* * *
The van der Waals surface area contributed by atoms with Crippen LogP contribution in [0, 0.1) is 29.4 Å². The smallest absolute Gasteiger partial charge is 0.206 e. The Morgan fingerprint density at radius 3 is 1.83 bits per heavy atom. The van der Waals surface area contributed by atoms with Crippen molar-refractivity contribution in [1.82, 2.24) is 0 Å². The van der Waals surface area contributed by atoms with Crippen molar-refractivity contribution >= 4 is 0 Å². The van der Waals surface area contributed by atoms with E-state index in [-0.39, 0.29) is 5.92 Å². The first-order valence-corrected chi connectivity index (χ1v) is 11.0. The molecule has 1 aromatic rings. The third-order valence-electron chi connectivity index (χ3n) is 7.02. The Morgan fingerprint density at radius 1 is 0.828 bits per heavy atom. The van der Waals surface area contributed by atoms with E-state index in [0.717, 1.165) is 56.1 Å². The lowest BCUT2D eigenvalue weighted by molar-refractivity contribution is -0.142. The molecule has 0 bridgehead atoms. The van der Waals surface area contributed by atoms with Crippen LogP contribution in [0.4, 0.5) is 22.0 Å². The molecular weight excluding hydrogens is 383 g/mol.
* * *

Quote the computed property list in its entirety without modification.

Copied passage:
The van der Waals surface area contributed by atoms with Crippen LogP contribution in [0, 0.1) is 29.4 Å². The smallest absolute Gasteiger partial charge is 0.206 e. The Morgan fingerprint density at radius 3 is 1.83 bits per heavy atom. The van der Waals surface area contributed by atoms with Crippen molar-refractivity contribution in [1.82, 2.24) is 0 Å². The van der Waals surface area contributed by atoms with Crippen molar-refractivity contribution >= 4 is 0 Å². The van der Waals surface area contributed by atoms with E-state index in [-0.39, 0.29) is 5.92 Å². The first-order valence-corrected chi connectivity index (χ1v) is 11.0. The molecule has 1 aromatic rings. The third-order valence-electron chi connectivity index (χ3n) is 7.02. The Morgan fingerprint density at radius 1 is 0.828 bits per heavy atom. The van der Waals surface area contributed by atoms with E-state index in [0.717, 1.165) is 56.1 Å². The lowest BCUT2D eigenvalue weighted by molar-refractivity contribution is -0.142. The molecule has 0 bridgehead atoms. The van der Waals surface area contributed by atoms with Crippen LogP contribution in [0.4, 0.5) is 22.0 Å². The molecular weight excluding hydrogens is 383 g/mol.